Less is more, they say. How true, I thought, as I put down this tiny book. The weight of the pages belied the burden in my heart. This tiny book causes more impact than the ink of many a thick spine. Dattani’s play reveals how heart-wrenching some stories can be, more so, since we know that some fiction is inevitably based on harsh truths prevalent in society.
Characters and Storyline
Humans are monsters, albeit their tendency to sometimes regret their own evilness, when it is too late to repair the damage of their actions, or inactions. And sometimes, the guilt begot of the regret, grows like cancer and destroys the very being.
A mother is plagued by guilt, after her choices lead to actions that betray her own child. A father's inaction at the opportune time leads to distortion of normalcy and peace in the family. Two children bear the brunt of fate that hands them a Siamese deal at life, as well as the consequences of having parents who fail to make the right decisions about them.
The separation of Siamese twins is a compelling story in itself. But the twist, where the male is favored over the female, so much so, that the whole exercise ending in vain leaves the twins physically and mentally shattered beyond repair is shocking to the core. It isn’t just Tara, the girl who is betrayed. She perhaps dies more of heartbreak, than of her medical complications. Chandan or Dan, her loving brother is left traumatized too. Haunted by her memory, he stays mentally lacerated for life.
Tara’s leg being discarded after it fails to attach itself to Dan, is the final straw that reveals multiple facets of a flawed society. Dr. Thakkar, who sells his ethics for a piece of land, exposes the maggots that thrive in the medical profession. The fact that he is shown as a gloating braggart, who exemplifies the success of an unethical operation in his interview leaves a disgusting feel in our senses. The grandfather whose blind favour to the male heir ironically does irreparable damage to the chosen child, is a powerful presence, despite his absence in the play. And the neighbour, who provides comic relief to the twin and the audience, holds a mirror to the disgusting attitudes and behaviour of society in general, towards the differently-abled.
Dattani’s brilliance has to ‘seen’ to be experienced. I’m not referring to the vivid imagery that the play evokes during the read. I mean, one feels the need to watch the play, with its elaborate stage settings that allow multiple scenes of the story to run parallel to one another. One moves from one scene to another seamlessly and is able to absorb the subtle nuances that play out between the characters, while reacting to the building tension in the gut, as one morbid mystery after another is solved.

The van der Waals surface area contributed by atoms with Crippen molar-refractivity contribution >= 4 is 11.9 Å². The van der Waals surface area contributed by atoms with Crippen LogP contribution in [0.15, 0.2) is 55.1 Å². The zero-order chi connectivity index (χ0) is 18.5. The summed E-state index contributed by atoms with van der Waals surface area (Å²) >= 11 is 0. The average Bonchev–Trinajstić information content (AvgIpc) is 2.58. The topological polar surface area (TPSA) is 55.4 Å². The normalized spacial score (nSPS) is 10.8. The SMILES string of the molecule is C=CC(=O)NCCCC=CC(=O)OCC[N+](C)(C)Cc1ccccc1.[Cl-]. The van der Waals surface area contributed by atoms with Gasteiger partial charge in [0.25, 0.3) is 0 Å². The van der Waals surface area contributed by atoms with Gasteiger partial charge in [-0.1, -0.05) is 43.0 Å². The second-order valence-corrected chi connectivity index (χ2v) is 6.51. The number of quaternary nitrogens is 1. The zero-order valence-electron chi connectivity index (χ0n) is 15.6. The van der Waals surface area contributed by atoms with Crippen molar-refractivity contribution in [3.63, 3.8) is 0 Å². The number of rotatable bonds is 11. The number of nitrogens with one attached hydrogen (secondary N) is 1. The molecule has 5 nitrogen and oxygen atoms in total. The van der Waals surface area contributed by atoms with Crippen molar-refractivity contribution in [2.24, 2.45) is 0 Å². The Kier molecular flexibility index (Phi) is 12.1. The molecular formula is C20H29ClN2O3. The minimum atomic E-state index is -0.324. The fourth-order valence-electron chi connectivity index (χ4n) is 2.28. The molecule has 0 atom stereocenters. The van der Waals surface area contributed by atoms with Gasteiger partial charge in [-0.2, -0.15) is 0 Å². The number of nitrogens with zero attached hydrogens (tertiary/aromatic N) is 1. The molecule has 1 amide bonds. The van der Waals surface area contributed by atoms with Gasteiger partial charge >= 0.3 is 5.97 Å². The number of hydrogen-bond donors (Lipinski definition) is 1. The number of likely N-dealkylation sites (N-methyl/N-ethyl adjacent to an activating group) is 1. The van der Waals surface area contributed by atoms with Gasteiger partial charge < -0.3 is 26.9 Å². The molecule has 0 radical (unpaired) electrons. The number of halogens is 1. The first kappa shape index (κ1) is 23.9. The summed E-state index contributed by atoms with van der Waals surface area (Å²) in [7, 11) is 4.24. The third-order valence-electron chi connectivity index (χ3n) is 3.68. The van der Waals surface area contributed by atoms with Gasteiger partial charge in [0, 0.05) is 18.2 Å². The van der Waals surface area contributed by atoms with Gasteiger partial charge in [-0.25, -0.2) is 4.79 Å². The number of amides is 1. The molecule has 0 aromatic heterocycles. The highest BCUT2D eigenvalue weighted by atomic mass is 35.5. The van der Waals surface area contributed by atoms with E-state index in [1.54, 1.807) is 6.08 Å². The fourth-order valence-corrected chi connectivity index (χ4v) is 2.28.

The suspense that builds up throughout the narrative is punctuated by layer after layer of unveiling each part of the puzzle that ails the family.
Bharati and Patel’s bitterness is revealed in their arguments that are laced by threats and abuses hurled at one another. Here again, their exchange discloses only enough to build suspense and foreboding of the horror of revelations to come.
What stands out is the brilliance of the twins: superior vocabulary, acute sensitivity and above all, that unique bonding that only conjoined twins could share. The symbolic character of the neighbour girl Roopa, is a perfect element that serves dual purposes of highlighting the twins’ intelligence & sense of humour, as well showcasing the hypocrisy of society.
I was glad that the play did not show us Tara’s actual death, although the casual mention of her demise in the end nearly causes the same impact, especially because her last line in the play is ‘And she called me her star!’
Overcompensation of love can never make up for the blind murder of humanity and common sense during times of challenge. What purpose does guilt serve, except to devour the soul of the one it consumes? Bharati’s excessive affection to assuage her own guilt, ironically backfires, as it only magnifies Tara’s shock later. It also destroys her own mental faculties, and the poignant news of her death leaves no impact on her son. Her calculated ministrations ruin Tara’s reputation further with her neighbours and leave the children disgusted with their father too, especially since his authoritative demeanour causes too much damage, and he fails to redeem himself even after his confession.
If I must find a grouse, it must be that the story was too perturbing. Perhaps, that is one of the qualities that make it an unforgettable must-read.
I rate the play 4.8/5.
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Until my next one, happy reading!